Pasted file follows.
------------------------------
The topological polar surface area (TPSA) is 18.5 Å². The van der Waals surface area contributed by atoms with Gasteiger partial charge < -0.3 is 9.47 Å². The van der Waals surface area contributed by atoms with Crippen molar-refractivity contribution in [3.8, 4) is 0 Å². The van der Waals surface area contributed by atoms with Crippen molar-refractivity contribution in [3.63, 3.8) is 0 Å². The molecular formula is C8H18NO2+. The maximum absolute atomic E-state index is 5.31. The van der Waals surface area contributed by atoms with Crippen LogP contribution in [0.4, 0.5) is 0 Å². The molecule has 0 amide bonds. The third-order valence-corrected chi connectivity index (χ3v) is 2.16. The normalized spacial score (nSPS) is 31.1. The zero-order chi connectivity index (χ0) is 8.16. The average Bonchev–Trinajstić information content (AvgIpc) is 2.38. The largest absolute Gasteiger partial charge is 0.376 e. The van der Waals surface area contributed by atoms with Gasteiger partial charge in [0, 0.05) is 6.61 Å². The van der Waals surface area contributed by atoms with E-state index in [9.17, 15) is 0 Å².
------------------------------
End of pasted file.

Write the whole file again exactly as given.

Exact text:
The topological polar surface area (TPSA) is 18.5 Å². The van der Waals surface area contributed by atoms with Gasteiger partial charge < -0.3 is 9.47 Å². The van der Waals surface area contributed by atoms with Crippen molar-refractivity contribution in [3.8, 4) is 0 Å². The van der Waals surface area contributed by atoms with Crippen molar-refractivity contribution in [3.63, 3.8) is 0 Å². The molecular formula is C8H18NO2+. The maximum absolute atomic E-state index is 5.31. The van der Waals surface area contributed by atoms with Crippen LogP contribution in [0.4, 0.5) is 0 Å². The molecule has 0 amide bonds. The third-order valence-corrected chi connectivity index (χ3v) is 2.16. The normalized spacial score (nSPS) is 31.1. The zero-order chi connectivity index (χ0) is 8.16. The average Bonchev–Trinajstić information content (AvgIpc) is 2.38. The largest absolute Gasteiger partial charge is 0.376 e. The van der Waals surface area contributed by atoms with Gasteiger partial charge in [0, 0.05) is 6.61 Å². The van der Waals surface area contributed by atoms with E-state index in [9.17, 15) is 0 Å².